The quantity of silicon atoms that go in as impurities is far less than in the crystal gallium nitride or gallium arsenide strictly speaking, but even so is something astronomical: about 1015 to 1018 per cubic centimeters. “The impurities help to process information rapidly and using little energy, in the region of milli-electron volts”, explains. As crystalline silicon is a poor emitter of light, the intention now is to combine the best of both worlds: a swift response, when necessary, and the optical properties of the compounds of gallium nitrides and gallium arsenides.
The problem is that silicon may not appear only as isolated atoms in the middle of the crystal chain, but also asclusters. According to Silva, it is difficult to know how these atoms together – which even behave as a molecule – have an influence on the optical and electricity conducting properties of the whole crystal network. Silva’s work with the Swedes is making clearer the distinction between the pure material and the impure, by establishing the difference in the absorption or emission of energy of each kind of material, and, at the same time, showing how the atoms join up inclusters.
Knowing how the clusters work increases the control over the energy emitting process: depending on the purpose devised for the chips, the manufacturer can modulate the properties of the device to be created with the semiconducting material. “Silicon chips could be produced, like those that are in use today, but with areas of gallium nitride, gallium arsenide, or even another kind of silicon – the porous form, which hasa rugose surface – in which luminous information can also be processed”, the physicist suggests.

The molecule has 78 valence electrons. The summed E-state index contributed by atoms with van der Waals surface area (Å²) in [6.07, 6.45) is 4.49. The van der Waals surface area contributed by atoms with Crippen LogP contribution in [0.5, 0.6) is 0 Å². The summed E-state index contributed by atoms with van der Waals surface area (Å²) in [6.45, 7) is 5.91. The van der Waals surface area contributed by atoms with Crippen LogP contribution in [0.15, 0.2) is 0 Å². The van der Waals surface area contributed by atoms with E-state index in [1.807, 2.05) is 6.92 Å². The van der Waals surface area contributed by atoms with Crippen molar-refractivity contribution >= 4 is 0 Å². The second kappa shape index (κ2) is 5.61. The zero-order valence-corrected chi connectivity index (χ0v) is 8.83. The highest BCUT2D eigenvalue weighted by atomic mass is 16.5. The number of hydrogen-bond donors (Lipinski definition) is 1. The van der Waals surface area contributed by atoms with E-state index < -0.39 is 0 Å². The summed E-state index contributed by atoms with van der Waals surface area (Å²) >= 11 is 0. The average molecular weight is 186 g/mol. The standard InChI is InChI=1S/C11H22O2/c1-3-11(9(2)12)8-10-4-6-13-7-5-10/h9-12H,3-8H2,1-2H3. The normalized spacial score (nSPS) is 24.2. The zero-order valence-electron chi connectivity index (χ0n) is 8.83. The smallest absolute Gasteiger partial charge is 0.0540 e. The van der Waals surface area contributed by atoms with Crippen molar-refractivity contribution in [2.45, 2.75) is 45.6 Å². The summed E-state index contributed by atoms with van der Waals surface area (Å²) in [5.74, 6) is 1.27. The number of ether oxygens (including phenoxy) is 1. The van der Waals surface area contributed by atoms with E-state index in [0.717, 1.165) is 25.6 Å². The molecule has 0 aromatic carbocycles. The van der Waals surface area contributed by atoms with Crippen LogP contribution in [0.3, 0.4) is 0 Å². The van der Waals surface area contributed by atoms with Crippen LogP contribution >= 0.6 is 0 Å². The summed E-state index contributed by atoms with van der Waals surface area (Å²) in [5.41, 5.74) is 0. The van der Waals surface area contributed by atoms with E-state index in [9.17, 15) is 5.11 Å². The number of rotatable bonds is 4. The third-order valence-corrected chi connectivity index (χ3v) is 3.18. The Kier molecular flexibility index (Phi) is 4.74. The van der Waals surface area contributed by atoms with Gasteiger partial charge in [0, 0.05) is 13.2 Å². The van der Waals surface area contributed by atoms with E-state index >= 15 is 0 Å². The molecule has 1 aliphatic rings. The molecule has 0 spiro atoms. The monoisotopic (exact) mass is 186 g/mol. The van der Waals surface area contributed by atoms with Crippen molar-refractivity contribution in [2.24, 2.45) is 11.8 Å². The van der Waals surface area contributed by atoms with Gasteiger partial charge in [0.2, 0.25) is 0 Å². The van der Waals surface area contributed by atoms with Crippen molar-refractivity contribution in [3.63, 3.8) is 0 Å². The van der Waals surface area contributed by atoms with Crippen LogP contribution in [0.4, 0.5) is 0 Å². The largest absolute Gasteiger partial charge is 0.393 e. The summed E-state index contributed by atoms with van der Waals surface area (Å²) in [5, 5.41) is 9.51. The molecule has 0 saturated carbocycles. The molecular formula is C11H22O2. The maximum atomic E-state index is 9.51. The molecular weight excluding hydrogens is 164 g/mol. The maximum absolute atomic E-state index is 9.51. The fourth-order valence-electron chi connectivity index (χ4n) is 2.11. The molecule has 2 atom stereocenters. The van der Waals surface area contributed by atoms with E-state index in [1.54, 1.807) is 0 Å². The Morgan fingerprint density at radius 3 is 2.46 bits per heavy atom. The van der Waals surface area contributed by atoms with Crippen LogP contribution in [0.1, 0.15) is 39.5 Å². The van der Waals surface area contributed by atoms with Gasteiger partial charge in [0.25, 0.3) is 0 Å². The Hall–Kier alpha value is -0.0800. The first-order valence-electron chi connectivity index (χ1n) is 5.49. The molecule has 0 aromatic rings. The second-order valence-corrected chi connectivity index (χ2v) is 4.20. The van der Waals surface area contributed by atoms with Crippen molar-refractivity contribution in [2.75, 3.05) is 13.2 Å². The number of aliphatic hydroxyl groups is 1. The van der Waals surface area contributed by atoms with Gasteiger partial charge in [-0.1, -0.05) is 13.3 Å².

According to him, the mixed system – an optical and electronic device – would in principle be extremely practical for mitigating the problem of miniaturization with silicon chips: the information processing capacity would grow, no longer by means of reducing the components of the chips, as is the current tendency, but by the possibility of semiconducting materials processing simultaneously light and an electrical current.
Silva is not researching just gallium compounds. His work with Iuri Pepe, also from UFBA, resulted in articles recently accepted by the Physical Review B and the Journal of Applied Physics dealing with the possibilities of controlling the properties of other technologically important, such as silicon carbides or bismuth iodine and antimony, used, for example, in X-ray or infrared detectors.Republish